Igor Danchenko claims that a Supervisory Special Agent involved in the Russian investigation described his cooperation with the FBI as a confidential source as one of the upsides of that investigation.
Danchenko cited it as part of his successful effort to limit how much detail about the 2010 counterintelligence into him John Durham could present at trial, which starts today.
It’s an odd statement, insofar as he doesn’t cite the source (I was wondering if it comes from a pre-trial interview of a witness he plans to call, the precise details of which he’s withholding until the trial). Plus, there are FBI agents who seemed happy to have participated in the investigation, notwithstanding the way Trump found a way to ruin the career of virtually every FBI person involved in it (besides the two guys who botched the Alfa Bank investigation). This person, with the reference to “usefulness,” sounds like one of the skeptics.
Imagine if one of the FBI agents the frothers have been celebrating as a Mueller skeptic for years had good things to say about the (hopefully last) target in Durham’s witch hunt?
Whoever it is, the frothers’ continued obsession with Danchenko’s role as an FBI source — now joined by Chuck Grassley and Ron Johnson — and their certainty there was impropriety about it is a testament to how deep within a bubble they all are, in which Trump matters but US security does not.
Start with what we know or can infer about his vetting. First, he was brought on as a source in March 2017, before the FBI stopped including FISA material among the databases it used to vet potential informants. So they likely checked collections of communications from known Russian spies before they formalized the relationship, including those they knew he had contact with years earlier. If that’s right, they knew a lot about what ties he had with Russians.
Then, at least if we can believe Danchenko, every time there was a discrepancy between what he said and others said, they were resolved in his favor.
To the contrary, not only did investigators and government officials repeatedly represent that Mr. Danchenko had been honest and forthcoming in his interviews, but also resolved discrepancies between his recollection of events and that of others in Mr. Danchenko’s favor.
Frothers blew over the implications of this just like they blew over Danchenko’s reference, in this same filing that, “The government had unfettered access to Mr. Danchenko for approximately four years following his first interview in January 2017” (a presumed allusion to his relationship with the FBI).
This statement about “discrepancies” between Danchenko’s versions and those of others would have to include the interview with Christopher Steele that Durham attempted (unsuccessfully) to introduce as evidence.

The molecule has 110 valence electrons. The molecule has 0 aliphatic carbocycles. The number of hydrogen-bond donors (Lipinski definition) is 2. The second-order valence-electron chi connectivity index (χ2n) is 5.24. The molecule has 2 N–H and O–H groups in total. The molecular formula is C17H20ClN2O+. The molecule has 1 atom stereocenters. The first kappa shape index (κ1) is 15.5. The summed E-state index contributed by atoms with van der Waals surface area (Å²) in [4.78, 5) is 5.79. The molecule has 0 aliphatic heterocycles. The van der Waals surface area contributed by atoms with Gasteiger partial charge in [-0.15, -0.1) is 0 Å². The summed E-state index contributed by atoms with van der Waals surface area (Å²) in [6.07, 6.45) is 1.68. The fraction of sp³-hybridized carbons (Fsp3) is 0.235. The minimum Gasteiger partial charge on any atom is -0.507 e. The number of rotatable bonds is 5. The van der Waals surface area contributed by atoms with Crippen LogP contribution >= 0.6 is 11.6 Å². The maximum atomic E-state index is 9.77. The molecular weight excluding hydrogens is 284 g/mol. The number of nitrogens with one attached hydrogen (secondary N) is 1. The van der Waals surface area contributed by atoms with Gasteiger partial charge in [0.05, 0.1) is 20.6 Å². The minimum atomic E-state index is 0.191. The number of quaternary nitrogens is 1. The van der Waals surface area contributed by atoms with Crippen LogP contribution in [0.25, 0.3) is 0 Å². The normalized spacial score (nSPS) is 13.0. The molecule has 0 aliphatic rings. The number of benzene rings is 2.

On September 18 and 19, 2017, FBI personnel from the Robert Mueller Special Counsel team interviewed Christopher Steele. Steele informed the FBI personnel, in part, that the defendant had collected election-related material in the United States for Orbis. As part of that undertaking, the defendant informed Steele that he met in person with Sergei Millian on two or three occasions – in New York and once in Charleston, South Carolina. The defendant subsequently informed the FBI that he had not in fact met with Millian on any occasion. On November 2, 2017, the defendant further stated to the FBI that Steele incorrectly believed the defendant had met in-person with Millian, and that he (the defendant) did not correct Steele in that misimpression.
Danchenko makes this even more explicitly clear later.
[W]hile the facts alleged in the indictment may show that [Steele] provided the FBI with an inaccurate statement about a meeting between Mr. Danchenko and [Millian] in New York, the facts also clearly show that Mr. Danchenko corrected the record for the FBI by unequivocally stating, on multiple occasions, that he had never met with [Millian] in New York and did not know whether he ever spoke on the phone with [Millian].
Most Republicans claim that Steele’s dossier was garbage. Danchenko maintains he had no role in writing it and Durham doesn’t seem to have any evidence to the contrary. Everything in Danchenko’s prosecution (and the entire DOJ IG Report on Carter Page) is consistent with the FBI believing Danchenko over Steele. And yet the frothers are sure that one of the first guys to raise questions about Steele (Bruce Ohr was actually the first, though he never gets credit for that) is suspect.